The fact that the Iranian regime is split between old clerics who came to power with Ayatollah Khomeini and younger, nonclerical leaders such as Ahmadinejad adds to Iranian worries. But the leaders’ primary concern is that they have seen other U.S. -sponsored uprisings succeed, particularly in the former Soviet Union, and they cannot gamble that the United States won’t get lucky again.

The Iranians learned from the North Koreans, who portrayed themselves as unstable and dangerous while launching a nuclear program.

To convince people that they might actually use those weapons, they made statements that sounded mad. Everyone feared a regime collapse that would lead to unintended consequences.

North Koreans managed to create a situation in which powers such as the United States, China, Russia, Japan, and South Korea tried to coax them to the table with aid. The North Koreans were so successful that they had the great powers negotiating to entice them to negotiate. It was an extraordinary performance.

Iran played to America’s nuclear phobia. They managed to put themselves in a position where members of the UN plus Germany tried to negotiate with them over the issue of whether they would negotiate. Iran copied the North Korea blueprint and it worked.

The French wanted influence in the Middle East since the days of Napoleon.

They had also made a commitment to defend the Arab Christians in the area against the majority Muslim population. During a civil war that raged in the region in the 1860s, the French had allied with factions that had forged ties with France. Paris wanted to maintain that alliance, so in the 1920s, when the French were at last in control, they turned the predominantly Maronite (Christian) region of Syria into a separate country, naming it after the dominant topographical characteristic, Mount Lebanon. As a state, then, Lebanon had no prior reality. Its main unifying feature was that its people felt an affinity with France.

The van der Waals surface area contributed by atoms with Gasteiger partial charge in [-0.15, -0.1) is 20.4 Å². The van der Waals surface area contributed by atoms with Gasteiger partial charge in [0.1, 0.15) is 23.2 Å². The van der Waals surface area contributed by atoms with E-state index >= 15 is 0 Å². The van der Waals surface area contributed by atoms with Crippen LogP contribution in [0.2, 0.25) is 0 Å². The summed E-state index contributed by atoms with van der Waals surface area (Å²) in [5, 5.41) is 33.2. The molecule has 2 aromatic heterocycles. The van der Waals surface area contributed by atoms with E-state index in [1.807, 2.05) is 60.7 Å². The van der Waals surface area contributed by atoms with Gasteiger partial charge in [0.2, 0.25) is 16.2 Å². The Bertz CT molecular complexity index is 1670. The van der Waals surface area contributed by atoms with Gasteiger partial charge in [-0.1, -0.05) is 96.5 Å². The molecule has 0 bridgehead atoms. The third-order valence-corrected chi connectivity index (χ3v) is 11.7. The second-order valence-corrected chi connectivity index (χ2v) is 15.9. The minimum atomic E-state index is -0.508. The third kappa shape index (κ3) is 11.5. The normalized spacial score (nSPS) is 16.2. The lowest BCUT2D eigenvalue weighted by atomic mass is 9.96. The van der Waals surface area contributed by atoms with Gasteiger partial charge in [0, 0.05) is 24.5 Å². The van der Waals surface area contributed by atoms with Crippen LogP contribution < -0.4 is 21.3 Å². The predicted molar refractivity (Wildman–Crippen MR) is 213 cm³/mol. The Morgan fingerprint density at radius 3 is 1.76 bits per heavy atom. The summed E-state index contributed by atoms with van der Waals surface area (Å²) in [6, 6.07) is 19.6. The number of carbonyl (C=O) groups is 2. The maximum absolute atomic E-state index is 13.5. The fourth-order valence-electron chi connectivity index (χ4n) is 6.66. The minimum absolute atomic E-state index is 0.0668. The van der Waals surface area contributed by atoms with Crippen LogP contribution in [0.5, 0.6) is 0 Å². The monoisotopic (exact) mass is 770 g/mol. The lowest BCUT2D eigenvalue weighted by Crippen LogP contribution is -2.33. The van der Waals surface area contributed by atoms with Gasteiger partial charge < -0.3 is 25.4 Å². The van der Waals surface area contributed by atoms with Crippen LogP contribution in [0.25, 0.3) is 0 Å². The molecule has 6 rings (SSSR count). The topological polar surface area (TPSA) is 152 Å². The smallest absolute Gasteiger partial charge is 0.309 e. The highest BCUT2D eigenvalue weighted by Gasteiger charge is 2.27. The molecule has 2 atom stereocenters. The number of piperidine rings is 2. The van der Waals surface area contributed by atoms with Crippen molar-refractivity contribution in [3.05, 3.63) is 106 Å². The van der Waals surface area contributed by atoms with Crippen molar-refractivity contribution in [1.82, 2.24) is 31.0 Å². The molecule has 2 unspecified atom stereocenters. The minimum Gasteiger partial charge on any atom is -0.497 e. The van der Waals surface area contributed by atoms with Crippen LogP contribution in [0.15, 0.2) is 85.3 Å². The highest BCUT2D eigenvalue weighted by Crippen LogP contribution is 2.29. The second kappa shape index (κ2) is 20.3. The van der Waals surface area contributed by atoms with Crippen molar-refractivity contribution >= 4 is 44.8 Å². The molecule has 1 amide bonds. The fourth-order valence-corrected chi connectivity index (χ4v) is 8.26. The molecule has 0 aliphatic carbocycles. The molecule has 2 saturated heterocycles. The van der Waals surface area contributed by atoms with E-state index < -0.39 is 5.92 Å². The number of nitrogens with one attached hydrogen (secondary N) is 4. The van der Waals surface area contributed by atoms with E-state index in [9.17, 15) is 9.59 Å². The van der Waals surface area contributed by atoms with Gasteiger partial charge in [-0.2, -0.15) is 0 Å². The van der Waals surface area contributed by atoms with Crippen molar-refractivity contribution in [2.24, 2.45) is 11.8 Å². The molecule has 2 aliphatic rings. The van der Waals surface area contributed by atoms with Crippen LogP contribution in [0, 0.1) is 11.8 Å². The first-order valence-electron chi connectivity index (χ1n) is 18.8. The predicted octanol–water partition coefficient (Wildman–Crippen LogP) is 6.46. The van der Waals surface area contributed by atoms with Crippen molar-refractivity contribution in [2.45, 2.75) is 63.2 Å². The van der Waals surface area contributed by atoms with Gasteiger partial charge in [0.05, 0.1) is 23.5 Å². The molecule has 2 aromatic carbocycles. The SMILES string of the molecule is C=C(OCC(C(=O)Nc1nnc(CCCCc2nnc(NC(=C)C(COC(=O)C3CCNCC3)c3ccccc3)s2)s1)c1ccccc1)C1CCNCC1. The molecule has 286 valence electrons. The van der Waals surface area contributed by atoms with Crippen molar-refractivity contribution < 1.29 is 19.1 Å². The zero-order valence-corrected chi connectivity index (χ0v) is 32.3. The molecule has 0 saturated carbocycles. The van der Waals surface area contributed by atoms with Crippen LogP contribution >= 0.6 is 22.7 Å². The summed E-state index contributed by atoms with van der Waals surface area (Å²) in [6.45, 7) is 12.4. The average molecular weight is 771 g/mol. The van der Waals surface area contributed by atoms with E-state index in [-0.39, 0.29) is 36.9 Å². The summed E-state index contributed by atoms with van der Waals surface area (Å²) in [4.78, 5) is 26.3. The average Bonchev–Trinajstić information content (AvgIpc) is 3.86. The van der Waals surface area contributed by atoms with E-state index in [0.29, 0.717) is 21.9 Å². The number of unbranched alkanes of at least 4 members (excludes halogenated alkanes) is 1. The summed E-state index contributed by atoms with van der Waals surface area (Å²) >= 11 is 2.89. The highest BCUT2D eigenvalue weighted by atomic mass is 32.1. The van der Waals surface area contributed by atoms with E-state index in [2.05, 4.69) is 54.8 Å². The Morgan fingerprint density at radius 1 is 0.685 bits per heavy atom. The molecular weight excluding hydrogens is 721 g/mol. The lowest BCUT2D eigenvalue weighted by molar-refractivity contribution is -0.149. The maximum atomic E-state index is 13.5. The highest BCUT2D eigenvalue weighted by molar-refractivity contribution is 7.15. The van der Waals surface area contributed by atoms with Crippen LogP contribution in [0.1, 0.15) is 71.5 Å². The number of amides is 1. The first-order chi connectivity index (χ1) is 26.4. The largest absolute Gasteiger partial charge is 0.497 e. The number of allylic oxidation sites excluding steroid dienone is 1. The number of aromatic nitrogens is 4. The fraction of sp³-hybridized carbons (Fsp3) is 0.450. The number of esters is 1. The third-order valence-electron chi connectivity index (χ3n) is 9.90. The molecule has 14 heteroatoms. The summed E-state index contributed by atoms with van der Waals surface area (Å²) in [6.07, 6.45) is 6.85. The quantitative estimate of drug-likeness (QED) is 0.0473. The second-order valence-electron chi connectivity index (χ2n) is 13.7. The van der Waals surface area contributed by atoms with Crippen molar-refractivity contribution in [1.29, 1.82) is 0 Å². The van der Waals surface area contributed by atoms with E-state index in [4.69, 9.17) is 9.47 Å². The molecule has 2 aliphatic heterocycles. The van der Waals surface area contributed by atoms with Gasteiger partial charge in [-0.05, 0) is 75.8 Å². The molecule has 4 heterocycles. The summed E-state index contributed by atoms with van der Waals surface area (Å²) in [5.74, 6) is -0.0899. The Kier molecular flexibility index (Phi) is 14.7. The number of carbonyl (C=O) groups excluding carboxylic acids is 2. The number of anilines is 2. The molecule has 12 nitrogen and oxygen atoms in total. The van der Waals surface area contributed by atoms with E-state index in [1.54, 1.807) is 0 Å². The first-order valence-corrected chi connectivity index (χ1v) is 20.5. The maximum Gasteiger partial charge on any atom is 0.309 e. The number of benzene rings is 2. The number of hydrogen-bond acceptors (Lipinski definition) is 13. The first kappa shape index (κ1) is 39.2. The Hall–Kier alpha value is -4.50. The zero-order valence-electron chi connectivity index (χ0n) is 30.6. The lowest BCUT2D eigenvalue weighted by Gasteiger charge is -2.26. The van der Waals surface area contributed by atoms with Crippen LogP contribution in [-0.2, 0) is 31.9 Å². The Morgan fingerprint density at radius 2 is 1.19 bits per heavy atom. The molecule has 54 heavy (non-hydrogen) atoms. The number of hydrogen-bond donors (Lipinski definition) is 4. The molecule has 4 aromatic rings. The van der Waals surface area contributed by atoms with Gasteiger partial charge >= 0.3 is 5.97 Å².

Israel’s first patron was the Soviet Union, which saw Israel as an anti-British power that could become an ally. The USSR supplied weapons to Israel through Czechoslovakia, but this relationship crumbled quickly. Then France, still fighting in Algeria, replaced the Soviets as Israel’s benefactor.

The Arab countries supported the Algerian rebels, so it was in France’s interest to have a strong Israel standing alongside France in opposition. That Is why the French supplied the Israelis with aircraft, tanks, and the basic technology for their nuclear weapons.

The things the United States needed from Israel in the past are no longer there. The United States does not need Israel to deal with pro-Soviet regimes in Egypt and Syria while the U.S. is busy in other areas of the world. But Israel is valued for sharing intelligence and for acting as a base for supplies to support U.S. military intervention in the region.

Israel is unlikely to go to war soon. It does not quick delivery of tanks or planes, as it did in 1973. Nor does it need the financial assistance the United States has provided since 1974. Israel’s economy is robust and growing steadily….

Friedman does not think that Europe will go back to concentration camps and trenches, but the next decade will see more geopolitical tension, with the roots of a more serious war.